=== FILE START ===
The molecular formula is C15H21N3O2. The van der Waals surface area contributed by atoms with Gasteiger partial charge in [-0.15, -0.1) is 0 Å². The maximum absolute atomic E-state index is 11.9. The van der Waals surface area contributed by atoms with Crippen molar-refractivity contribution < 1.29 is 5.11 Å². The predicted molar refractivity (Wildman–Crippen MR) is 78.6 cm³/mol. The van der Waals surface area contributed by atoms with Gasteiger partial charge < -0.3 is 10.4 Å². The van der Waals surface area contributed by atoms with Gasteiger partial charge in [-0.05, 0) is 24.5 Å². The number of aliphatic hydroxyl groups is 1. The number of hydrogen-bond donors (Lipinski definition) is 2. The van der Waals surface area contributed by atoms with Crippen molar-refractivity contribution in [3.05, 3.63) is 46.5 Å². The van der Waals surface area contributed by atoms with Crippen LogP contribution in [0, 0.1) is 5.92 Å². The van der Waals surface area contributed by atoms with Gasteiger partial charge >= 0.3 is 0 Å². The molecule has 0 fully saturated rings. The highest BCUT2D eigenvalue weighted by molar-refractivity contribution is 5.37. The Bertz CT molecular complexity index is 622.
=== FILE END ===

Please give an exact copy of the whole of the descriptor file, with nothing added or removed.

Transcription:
The molecular formula is C15H21N3O2. The van der Waals surface area contributed by atoms with Gasteiger partial charge in [-0.15, -0.1) is 0 Å². The maximum absolute atomic E-state index is 11.9. The van der Waals surface area contributed by atoms with Crippen molar-refractivity contribution < 1.29 is 5.11 Å². The predicted molar refractivity (Wildman–Crippen MR) is 78.6 cm³/mol. The van der Waals surface area contributed by atoms with Gasteiger partial charge < -0.3 is 10.4 Å². The van der Waals surface area contributed by atoms with Gasteiger partial charge in [-0.05, 0) is 24.5 Å². The number of aliphatic hydroxyl groups is 1. The number of hydrogen-bond donors (Lipinski definition) is 2. The van der Waals surface area contributed by atoms with Crippen molar-refractivity contribution in [3.05, 3.63) is 46.5 Å². The van der Waals surface area contributed by atoms with Crippen LogP contribution in [0, 0.1) is 5.92 Å². The van der Waals surface area contributed by atoms with Gasteiger partial charge >= 0.3 is 0 Å². The molecule has 0 fully saturated rings. The highest BCUT2D eigenvalue weighted by molar-refractivity contribution is 5.37. The Bertz CT molecular complexity index is 622.